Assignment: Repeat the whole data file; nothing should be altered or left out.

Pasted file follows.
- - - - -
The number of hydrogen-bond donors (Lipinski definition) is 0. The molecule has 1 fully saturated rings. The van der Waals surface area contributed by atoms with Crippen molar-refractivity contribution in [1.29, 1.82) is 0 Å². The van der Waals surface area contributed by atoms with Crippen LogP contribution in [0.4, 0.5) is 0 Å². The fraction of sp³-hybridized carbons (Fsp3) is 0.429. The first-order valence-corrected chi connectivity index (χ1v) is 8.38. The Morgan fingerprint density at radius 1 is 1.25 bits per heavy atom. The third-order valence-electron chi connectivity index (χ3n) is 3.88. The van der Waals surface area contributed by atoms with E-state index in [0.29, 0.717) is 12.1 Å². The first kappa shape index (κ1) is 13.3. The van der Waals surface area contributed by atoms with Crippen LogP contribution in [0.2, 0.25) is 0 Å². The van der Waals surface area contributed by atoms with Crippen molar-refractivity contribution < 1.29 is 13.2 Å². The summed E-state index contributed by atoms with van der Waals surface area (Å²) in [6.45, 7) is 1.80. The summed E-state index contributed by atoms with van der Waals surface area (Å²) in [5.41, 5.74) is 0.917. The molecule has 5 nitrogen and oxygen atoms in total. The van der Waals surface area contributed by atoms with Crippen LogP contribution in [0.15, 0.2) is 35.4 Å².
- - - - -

The number of hydrogen-bond donors (Lipinski definition) is 0. The molecule has 1 fully saturated rings. The van der Waals surface area contributed by atoms with Crippen molar-refractivity contribution in [1.29, 1.82) is 0 Å². The van der Waals surface area contributed by atoms with Crippen LogP contribution in [0.4, 0.5) is 0 Å². The fraction of sp³-hybridized carbons (Fsp3) is 0.429. The first-order valence-corrected chi connectivity index (χ1v) is 8.38. The Morgan fingerprint density at radius 1 is 1.25 bits per heavy atom. The third-order valence-electron chi connectivity index (χ3n) is 3.88. The van der Waals surface area contributed by atoms with E-state index in [0.29, 0.717) is 12.1 Å². The first kappa shape index (κ1) is 13.3. The van der Waals surface area contributed by atoms with Crippen LogP contribution in [0.2, 0.25) is 0 Å². The van der Waals surface area contributed by atoms with Crippen molar-refractivity contribution < 1.29 is 13.2 Å². The summed E-state index contributed by atoms with van der Waals surface area (Å²) in [6.45, 7) is 1.80. The summed E-state index contributed by atoms with van der Waals surface area (Å²) in [5.41, 5.74) is 0.917. The molecule has 5 nitrogen and oxygen atoms in total. The van der Waals surface area contributed by atoms with Crippen LogP contribution in [0.15, 0.2) is 35.4 Å².